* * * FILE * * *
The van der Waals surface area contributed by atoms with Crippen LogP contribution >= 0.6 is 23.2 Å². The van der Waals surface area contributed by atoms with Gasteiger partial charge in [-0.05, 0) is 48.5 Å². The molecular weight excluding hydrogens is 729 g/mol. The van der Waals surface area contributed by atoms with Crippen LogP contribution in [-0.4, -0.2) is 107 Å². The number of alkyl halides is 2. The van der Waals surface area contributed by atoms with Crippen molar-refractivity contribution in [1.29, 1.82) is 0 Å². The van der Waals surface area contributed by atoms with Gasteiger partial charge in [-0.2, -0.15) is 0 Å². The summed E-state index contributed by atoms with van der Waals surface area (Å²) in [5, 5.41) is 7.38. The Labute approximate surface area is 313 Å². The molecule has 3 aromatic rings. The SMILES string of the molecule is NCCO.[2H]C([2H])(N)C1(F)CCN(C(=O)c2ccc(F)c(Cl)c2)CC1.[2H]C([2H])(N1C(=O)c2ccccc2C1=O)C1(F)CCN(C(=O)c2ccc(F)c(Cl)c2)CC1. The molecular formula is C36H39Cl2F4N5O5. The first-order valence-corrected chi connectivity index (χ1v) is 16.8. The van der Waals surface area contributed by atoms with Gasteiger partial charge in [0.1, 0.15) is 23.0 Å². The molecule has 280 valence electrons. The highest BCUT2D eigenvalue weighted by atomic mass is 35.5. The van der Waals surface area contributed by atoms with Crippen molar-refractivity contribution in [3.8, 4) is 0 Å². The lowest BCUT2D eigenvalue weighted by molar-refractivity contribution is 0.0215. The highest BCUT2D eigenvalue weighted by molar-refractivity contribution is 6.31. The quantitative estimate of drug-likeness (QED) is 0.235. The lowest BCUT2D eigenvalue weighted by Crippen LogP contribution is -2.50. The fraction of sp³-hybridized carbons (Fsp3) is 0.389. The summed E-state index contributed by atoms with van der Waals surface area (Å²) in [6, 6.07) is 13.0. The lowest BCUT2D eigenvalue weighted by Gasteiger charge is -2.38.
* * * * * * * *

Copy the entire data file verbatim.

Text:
The van der Waals surface area contributed by atoms with Crippen LogP contribution >= 0.6 is 23.2 Å². The van der Waals surface area contributed by atoms with Gasteiger partial charge in [-0.05, 0) is 48.5 Å². The molecular weight excluding hydrogens is 729 g/mol. The van der Waals surface area contributed by atoms with Crippen LogP contribution in [-0.4, -0.2) is 107 Å². The number of alkyl halides is 2. The van der Waals surface area contributed by atoms with Crippen molar-refractivity contribution in [1.29, 1.82) is 0 Å². The van der Waals surface area contributed by atoms with Gasteiger partial charge in [-0.2, -0.15) is 0 Å². The summed E-state index contributed by atoms with van der Waals surface area (Å²) in [5, 5.41) is 7.38. The Labute approximate surface area is 313 Å². The molecule has 3 aromatic rings. The SMILES string of the molecule is NCCO.[2H]C([2H])(N)C1(F)CCN(C(=O)c2ccc(F)c(Cl)c2)CC1.[2H]C([2H])(N1C(=O)c2ccccc2C1=O)C1(F)CCN(C(=O)c2ccc(F)c(Cl)c2)CC1. The molecular formula is C36H39Cl2F4N5O5. The first-order valence-corrected chi connectivity index (χ1v) is 16.8. The van der Waals surface area contributed by atoms with Gasteiger partial charge in [0.1, 0.15) is 23.0 Å². The molecule has 280 valence electrons. The highest BCUT2D eigenvalue weighted by atomic mass is 35.5. The van der Waals surface area contributed by atoms with Crippen molar-refractivity contribution in [3.8, 4) is 0 Å². The lowest BCUT2D eigenvalue weighted by molar-refractivity contribution is 0.0215. The highest BCUT2D eigenvalue weighted by molar-refractivity contribution is 6.31. The quantitative estimate of drug-likeness (QED) is 0.235. The lowest BCUT2D eigenvalue weighted by Crippen LogP contribution is -2.50. The fraction of sp³-hybridized carbons (Fsp3) is 0.389. The summed E-state index contributed by atoms with van der Waals surface area (Å²) in [6, 6.07) is 13.0. The lowest BCUT2D eigenvalue weighted by Gasteiger charge is -2.38.